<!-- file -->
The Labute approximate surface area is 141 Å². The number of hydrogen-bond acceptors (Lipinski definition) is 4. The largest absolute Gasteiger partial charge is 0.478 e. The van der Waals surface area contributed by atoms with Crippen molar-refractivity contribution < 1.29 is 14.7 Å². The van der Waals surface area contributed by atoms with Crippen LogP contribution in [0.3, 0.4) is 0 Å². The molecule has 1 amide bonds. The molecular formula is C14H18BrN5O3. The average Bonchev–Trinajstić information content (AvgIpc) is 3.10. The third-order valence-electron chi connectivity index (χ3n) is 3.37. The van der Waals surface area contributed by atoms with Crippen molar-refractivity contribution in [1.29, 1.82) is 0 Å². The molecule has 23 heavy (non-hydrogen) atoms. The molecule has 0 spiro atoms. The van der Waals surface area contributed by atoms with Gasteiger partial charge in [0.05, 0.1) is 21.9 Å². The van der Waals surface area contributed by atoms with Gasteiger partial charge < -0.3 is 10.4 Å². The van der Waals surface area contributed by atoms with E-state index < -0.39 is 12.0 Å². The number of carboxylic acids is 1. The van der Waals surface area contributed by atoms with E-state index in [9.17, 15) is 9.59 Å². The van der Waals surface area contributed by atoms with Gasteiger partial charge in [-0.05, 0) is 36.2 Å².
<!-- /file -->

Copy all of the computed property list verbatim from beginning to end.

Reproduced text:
The Labute approximate surface area is 141 Å². The number of hydrogen-bond acceptors (Lipinski definition) is 4. The largest absolute Gasteiger partial charge is 0.478 e. The van der Waals surface area contributed by atoms with Crippen molar-refractivity contribution < 1.29 is 14.7 Å². The van der Waals surface area contributed by atoms with Crippen LogP contribution in [0.3, 0.4) is 0 Å². The molecule has 1 amide bonds. The molecular formula is C14H18BrN5O3. The average Bonchev–Trinajstić information content (AvgIpc) is 3.10. The third-order valence-electron chi connectivity index (χ3n) is 3.37. The van der Waals surface area contributed by atoms with Crippen molar-refractivity contribution in [1.29, 1.82) is 0 Å². The molecule has 23 heavy (non-hydrogen) atoms. The molecule has 0 spiro atoms. The van der Waals surface area contributed by atoms with Gasteiger partial charge in [0.05, 0.1) is 21.9 Å². The van der Waals surface area contributed by atoms with Gasteiger partial charge < -0.3 is 10.4 Å². The van der Waals surface area contributed by atoms with E-state index < -0.39 is 12.0 Å². The number of carboxylic acids is 1. The van der Waals surface area contributed by atoms with E-state index in [9.17, 15) is 9.59 Å². The van der Waals surface area contributed by atoms with Gasteiger partial charge in [-0.05, 0) is 36.2 Å².